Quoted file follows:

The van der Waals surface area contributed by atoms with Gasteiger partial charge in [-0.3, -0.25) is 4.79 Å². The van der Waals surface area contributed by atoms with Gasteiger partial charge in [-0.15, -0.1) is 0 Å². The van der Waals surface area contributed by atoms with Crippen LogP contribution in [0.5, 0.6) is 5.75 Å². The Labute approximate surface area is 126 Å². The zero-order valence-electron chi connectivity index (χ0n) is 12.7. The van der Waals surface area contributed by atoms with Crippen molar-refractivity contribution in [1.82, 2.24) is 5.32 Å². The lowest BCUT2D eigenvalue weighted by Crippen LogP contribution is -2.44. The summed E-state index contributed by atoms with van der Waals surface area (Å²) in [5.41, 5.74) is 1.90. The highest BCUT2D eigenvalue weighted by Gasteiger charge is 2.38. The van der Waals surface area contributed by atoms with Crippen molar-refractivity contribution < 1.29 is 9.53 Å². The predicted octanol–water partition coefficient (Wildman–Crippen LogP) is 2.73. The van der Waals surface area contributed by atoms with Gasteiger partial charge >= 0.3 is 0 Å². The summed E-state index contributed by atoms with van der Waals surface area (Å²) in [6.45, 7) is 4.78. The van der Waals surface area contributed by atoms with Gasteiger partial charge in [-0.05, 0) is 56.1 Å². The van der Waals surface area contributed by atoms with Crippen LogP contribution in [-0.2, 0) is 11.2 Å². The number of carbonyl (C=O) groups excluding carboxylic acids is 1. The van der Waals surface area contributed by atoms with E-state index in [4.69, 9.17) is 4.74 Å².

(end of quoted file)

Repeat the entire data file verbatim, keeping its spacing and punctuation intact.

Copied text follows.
The van der Waals surface area contributed by atoms with Gasteiger partial charge in [-0.3, -0.25) is 4.79 Å². The van der Waals surface area contributed by atoms with Gasteiger partial charge in [-0.15, -0.1) is 0 Å². The van der Waals surface area contributed by atoms with Crippen LogP contribution in [0.5, 0.6) is 5.75 Å². The Labute approximate surface area is 126 Å². The zero-order valence-electron chi connectivity index (χ0n) is 12.7. The van der Waals surface area contributed by atoms with Crippen molar-refractivity contribution in [1.82, 2.24) is 5.32 Å². The lowest BCUT2D eigenvalue weighted by Crippen LogP contribution is -2.44. The summed E-state index contributed by atoms with van der Waals surface area (Å²) in [5.41, 5.74) is 1.90. The highest BCUT2D eigenvalue weighted by Gasteiger charge is 2.38. The van der Waals surface area contributed by atoms with Crippen molar-refractivity contribution < 1.29 is 9.53 Å². The predicted octanol–water partition coefficient (Wildman–Crippen LogP) is 2.73. The van der Waals surface area contributed by atoms with Gasteiger partial charge >= 0.3 is 0 Å². The summed E-state index contributed by atoms with van der Waals surface area (Å²) in [6.45, 7) is 4.78. The van der Waals surface area contributed by atoms with Gasteiger partial charge in [-0.05, 0) is 56.1 Å². The van der Waals surface area contributed by atoms with Crippen LogP contribution in [-0.2, 0) is 11.2 Å². The number of carbonyl (C=O) groups excluding carboxylic acids is 1. The van der Waals surface area contributed by atoms with E-state index in [4.69, 9.17) is 4.74 Å².